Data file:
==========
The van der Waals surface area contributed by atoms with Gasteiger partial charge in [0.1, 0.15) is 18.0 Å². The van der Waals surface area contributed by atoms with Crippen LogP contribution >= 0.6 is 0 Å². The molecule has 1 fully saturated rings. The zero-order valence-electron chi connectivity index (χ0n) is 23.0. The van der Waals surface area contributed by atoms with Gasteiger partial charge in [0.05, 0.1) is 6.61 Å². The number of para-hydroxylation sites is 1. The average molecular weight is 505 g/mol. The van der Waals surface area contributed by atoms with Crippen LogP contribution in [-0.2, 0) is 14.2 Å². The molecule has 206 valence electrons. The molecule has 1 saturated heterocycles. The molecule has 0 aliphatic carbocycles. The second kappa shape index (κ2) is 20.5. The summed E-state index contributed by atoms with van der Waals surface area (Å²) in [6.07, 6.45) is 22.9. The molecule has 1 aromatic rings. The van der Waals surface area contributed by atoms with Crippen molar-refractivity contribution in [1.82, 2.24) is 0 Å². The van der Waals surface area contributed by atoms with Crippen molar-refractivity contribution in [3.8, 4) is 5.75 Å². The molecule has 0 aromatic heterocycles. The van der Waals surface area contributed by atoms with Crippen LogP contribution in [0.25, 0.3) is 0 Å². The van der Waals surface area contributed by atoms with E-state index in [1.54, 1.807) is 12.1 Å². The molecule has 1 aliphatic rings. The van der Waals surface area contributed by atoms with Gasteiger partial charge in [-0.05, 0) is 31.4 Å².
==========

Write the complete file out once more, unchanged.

The van der Waals surface area contributed by atoms with Gasteiger partial charge in [0.1, 0.15) is 18.0 Å². The van der Waals surface area contributed by atoms with Crippen LogP contribution >= 0.6 is 0 Å². The molecule has 1 fully saturated rings. The zero-order valence-electron chi connectivity index (χ0n) is 23.0. The van der Waals surface area contributed by atoms with Gasteiger partial charge in [0.05, 0.1) is 6.61 Å². The number of para-hydroxylation sites is 1. The average molecular weight is 505 g/mol. The van der Waals surface area contributed by atoms with Crippen LogP contribution in [-0.2, 0) is 14.2 Å². The molecule has 206 valence electrons. The molecule has 1 saturated heterocycles. The molecule has 0 aliphatic carbocycles. The second kappa shape index (κ2) is 20.5. The summed E-state index contributed by atoms with van der Waals surface area (Å²) in [6.07, 6.45) is 22.9. The molecule has 1 aromatic rings. The van der Waals surface area contributed by atoms with Crippen molar-refractivity contribution in [1.82, 2.24) is 0 Å². The van der Waals surface area contributed by atoms with Crippen molar-refractivity contribution in [3.8, 4) is 5.75 Å². The molecule has 0 aromatic heterocycles. The van der Waals surface area contributed by atoms with Crippen LogP contribution in [0.25, 0.3) is 0 Å². The van der Waals surface area contributed by atoms with E-state index in [1.54, 1.807) is 12.1 Å². The molecule has 1 aliphatic rings. The van der Waals surface area contributed by atoms with Gasteiger partial charge in [-0.05, 0) is 31.4 Å².